Saturday, 18 April 2009

Mr K.G, The Kids Were Thrilled

Mapquest is wonderful if you are in the USA where roads and streets run north-west and east-west. If you are lost, keep on driving because you will come to a highway that will take you to a road to your destination. In London, Mapquest is almost worthless. I found that out three Saturdays ago.

Mr KG invited us to a braai in west London. “Look,” I had said to Mr KG, “I have four people coming along. Is it OK?”

“By all means, Doc, bring ‘em all,” said Mr KG in his quintessential Southern African drawl. “There will be enough sadza and nyama for everyone.”

Up M3, we drive from Soton, left into Beltway 25 then - wait a minute – they don’t call it a beltway. It is the London loop. That is it, yes, M25 is called a loop not a beltway. I’m kindda disappointed they don’t call it a beltway. It would be fun calling David Cameron, the Tory leader, Beltway Dave. He likes to call the British government all sorts of bad names but then cannot wait not only to join it but to lead it. Sounds to me like a shell game, but I digress.

“The map says go west on Exit 16,” orders the navigator.

“What was that? We should be going east,” I protest as I slow down the chuck wagon. I am trying to defy the orders of the navigator but the driver of the car behind us decides to conspire against me. He blasts his horn. It is irritating so I have to comply with the navigator’s command.

We soon find ourselves headed straight to Birmingham. That is where Exit 16 takes you when you go west on M40. Doggamit, them British roads! If you follow the wrong exit, you have to drive to the next town before you can loop your way back into the highway. My crew and I find ourselves driving west, on M40, towards Birmingham instead of east into west London. At last we find a roundabout and do a hairpin turn as we head east towards west London.

The navigator is getting irritated. Everyone else is making fun of him. He is a teenager and he does not like to have his feathers raffled. Teenagers are a curious breed. They think they know everything and when they are proven wrong, their first response if that of anger – I know a few grownups who are like that, too.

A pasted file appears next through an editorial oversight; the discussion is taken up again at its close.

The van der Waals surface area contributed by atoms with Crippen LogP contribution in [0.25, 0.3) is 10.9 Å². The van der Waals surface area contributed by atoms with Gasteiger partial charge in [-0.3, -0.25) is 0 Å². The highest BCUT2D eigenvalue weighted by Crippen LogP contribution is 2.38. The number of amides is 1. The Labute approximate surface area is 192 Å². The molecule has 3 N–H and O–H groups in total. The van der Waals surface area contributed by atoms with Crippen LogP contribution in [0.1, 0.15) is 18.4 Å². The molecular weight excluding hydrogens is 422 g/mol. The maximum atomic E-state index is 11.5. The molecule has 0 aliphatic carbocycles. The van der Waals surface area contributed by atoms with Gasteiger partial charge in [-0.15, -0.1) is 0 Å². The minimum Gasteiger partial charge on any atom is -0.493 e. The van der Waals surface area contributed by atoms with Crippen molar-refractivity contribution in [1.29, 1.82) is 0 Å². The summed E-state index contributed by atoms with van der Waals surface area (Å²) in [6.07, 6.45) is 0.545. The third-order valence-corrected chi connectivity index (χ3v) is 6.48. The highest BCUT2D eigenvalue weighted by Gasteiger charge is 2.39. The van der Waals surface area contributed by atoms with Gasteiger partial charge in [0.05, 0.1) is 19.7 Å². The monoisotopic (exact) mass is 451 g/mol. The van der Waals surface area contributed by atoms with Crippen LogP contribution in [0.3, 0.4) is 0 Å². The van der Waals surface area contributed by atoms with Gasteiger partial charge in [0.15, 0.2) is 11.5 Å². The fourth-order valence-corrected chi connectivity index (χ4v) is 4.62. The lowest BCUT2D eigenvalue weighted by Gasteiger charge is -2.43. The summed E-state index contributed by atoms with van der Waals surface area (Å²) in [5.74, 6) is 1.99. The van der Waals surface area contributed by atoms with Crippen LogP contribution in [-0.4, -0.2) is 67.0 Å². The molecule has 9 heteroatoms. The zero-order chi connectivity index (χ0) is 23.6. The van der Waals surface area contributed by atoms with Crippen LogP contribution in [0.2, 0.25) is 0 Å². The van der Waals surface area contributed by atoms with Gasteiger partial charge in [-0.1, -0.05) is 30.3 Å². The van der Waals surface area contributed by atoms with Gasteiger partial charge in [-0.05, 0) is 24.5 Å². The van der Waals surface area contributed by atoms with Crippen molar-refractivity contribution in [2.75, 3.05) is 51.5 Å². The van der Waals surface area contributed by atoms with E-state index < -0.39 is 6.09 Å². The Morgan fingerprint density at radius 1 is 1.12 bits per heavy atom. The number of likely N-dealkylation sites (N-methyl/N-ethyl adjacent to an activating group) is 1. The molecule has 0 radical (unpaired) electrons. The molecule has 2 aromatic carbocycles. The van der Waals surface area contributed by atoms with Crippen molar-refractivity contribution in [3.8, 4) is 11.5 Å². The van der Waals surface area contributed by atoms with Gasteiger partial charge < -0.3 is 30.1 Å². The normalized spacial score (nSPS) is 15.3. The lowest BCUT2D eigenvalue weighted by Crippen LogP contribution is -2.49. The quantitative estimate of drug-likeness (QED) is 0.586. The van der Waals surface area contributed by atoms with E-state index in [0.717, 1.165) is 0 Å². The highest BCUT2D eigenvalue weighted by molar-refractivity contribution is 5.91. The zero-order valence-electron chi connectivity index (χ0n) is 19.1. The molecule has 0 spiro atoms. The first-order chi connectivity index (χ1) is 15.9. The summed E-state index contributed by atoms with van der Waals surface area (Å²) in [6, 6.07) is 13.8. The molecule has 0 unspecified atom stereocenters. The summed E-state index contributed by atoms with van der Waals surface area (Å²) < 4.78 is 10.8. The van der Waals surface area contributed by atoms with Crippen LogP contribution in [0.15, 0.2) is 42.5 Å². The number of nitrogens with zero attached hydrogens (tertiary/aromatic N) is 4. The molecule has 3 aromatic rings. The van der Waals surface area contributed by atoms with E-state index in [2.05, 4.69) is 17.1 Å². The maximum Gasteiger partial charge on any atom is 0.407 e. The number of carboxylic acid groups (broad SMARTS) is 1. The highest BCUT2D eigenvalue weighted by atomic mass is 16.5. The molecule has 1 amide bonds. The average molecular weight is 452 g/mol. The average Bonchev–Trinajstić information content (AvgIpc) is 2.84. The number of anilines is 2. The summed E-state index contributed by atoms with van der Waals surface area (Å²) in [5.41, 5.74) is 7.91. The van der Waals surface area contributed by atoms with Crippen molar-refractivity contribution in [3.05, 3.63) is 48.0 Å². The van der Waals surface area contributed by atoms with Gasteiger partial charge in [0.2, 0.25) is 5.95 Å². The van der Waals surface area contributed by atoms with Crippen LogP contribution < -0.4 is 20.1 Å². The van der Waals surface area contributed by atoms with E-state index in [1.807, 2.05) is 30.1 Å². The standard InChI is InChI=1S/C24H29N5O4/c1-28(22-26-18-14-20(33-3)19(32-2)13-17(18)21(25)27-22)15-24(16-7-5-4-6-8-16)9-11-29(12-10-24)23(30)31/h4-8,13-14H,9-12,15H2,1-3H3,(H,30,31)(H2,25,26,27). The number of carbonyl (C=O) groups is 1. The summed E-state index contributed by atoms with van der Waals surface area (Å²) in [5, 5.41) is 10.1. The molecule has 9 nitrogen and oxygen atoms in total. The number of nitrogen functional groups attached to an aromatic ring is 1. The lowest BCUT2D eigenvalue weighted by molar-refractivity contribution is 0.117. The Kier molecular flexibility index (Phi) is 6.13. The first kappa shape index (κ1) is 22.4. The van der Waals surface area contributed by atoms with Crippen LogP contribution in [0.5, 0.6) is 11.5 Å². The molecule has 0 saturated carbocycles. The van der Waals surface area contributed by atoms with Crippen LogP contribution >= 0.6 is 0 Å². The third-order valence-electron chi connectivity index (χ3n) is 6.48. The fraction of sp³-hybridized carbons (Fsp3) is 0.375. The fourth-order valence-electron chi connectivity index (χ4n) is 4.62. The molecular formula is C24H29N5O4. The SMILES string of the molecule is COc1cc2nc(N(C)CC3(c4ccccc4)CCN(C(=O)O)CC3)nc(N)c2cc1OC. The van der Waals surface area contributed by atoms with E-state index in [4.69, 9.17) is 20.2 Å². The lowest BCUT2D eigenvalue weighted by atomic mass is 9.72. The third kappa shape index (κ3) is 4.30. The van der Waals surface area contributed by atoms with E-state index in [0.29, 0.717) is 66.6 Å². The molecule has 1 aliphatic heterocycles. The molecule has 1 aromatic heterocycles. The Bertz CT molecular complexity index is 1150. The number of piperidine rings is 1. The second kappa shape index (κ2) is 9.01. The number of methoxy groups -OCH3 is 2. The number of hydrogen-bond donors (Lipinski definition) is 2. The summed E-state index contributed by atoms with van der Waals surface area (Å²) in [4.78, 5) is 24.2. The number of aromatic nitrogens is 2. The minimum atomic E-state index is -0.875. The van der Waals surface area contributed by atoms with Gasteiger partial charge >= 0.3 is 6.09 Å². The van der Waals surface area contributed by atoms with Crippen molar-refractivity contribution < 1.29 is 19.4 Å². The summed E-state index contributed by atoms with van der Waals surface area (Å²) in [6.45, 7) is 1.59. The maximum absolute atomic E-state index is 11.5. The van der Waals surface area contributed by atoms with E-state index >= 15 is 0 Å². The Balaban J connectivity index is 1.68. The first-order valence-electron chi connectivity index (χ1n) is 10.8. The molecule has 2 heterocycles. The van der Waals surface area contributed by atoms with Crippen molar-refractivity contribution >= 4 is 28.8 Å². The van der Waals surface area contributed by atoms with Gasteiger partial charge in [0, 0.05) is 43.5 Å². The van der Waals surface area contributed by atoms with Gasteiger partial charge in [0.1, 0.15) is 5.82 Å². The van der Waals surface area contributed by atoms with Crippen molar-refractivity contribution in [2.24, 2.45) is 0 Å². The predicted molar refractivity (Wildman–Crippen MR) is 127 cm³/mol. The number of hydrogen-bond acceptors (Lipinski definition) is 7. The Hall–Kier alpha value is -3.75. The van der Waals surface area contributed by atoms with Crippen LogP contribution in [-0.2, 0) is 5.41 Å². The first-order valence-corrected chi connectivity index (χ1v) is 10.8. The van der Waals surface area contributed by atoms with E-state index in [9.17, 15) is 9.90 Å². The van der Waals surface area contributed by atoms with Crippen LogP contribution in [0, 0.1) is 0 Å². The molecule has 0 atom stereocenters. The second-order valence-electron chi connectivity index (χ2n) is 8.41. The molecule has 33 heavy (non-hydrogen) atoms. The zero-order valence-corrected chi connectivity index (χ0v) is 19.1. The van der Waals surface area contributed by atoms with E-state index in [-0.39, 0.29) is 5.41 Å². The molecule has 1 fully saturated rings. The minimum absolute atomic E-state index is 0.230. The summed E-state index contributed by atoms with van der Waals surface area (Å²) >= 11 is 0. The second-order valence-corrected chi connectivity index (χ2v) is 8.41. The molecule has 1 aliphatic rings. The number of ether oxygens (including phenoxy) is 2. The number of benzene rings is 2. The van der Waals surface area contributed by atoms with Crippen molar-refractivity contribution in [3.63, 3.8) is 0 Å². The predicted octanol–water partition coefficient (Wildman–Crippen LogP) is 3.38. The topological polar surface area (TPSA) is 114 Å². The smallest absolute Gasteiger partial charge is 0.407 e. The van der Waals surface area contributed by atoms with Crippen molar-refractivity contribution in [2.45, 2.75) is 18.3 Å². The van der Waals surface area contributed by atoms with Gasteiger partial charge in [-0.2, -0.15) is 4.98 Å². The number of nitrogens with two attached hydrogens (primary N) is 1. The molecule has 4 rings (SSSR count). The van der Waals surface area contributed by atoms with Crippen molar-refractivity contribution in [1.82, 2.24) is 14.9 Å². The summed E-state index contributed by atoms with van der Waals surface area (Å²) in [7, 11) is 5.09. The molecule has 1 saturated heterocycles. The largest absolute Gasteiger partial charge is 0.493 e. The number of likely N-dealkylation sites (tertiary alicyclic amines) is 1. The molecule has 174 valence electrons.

“Why are we going to London anyhow?” the navigator sneers at me like a modern-day Tom├ís de Torquemada. I am forced to endure a verbal waterboarding. The navigator is taking his fury on me. You see, I am what they call a soft target.

“We are going to meet some Rhodesians.”

Aha! I have hit the mother lode. My passengers are suddenly curious, very curious. All four of them were all born after 1980 and they had never seen a "Rhodesian" all their lives. Through ZTV and The Herald, they have heard a lot about "Rhodesians" and how evil they are. To my four passengers, "Rhodesians" might as well have been some frightening monsters.
Anyway, we get lost a number of times but eventually reach our destination.

Boy, is my crew surprised when we finally meet our host and his friends. My crew does not see any monsters, contrary to the image that had been painted for them since childhood. Mr KG and his friends call my crew The Kids. Well, the kids are taught target shooting. Within minutes, just like that, they are hitting the bull’s-eye and knocking tin cans like its second nature.

No! They are not being trained to be Selous Scouts. They are just kids having fun and if anyone insists otherwise, we will meet in court for character defamation and preventing kids from their natural rights to enjoy life. It is early London spring and as the sun buries itself in the belly of the earth, it gets nippy. I huddle by the heater but the kids are too excited to feel the London evening chill.

“Vanhu vaye vari bho manje,” says the navigator on our way back home. Like the other kids, he is atwitter with joy. They all agree that Mr KG and his friends are wonderful. When I tell them a “Rhodesian” cooked the sadza they ate, I witnessed the cooking act, they are as impressed as I was. It was cooked village-style.

The kids realize there is more that binds Zimbabweans to “Rhodesians” than divide them. I wanted to disabuse the kids of the notion Zimbabweans of European ancestry and indigenous Zimbabweans are different from each other. We are one people despite the political noise back home that says otherwise. I could have quoted Dr Martin Luther King; judge a man by the content of his character not the colour of his skin. The kids would have listened more out of respect than anything else then dismiss my words as meaningless abstractions of a man who likes to read too many fangled books. I wanted them to have first-hand experience of what Dr King was advocating.

“Mission accomplished,” I silently say to myself. All the kids have become ardent proponents of America’s Second Amendment, too. They cannot wait to have an encore.

Mr KG, the kids were thrilled.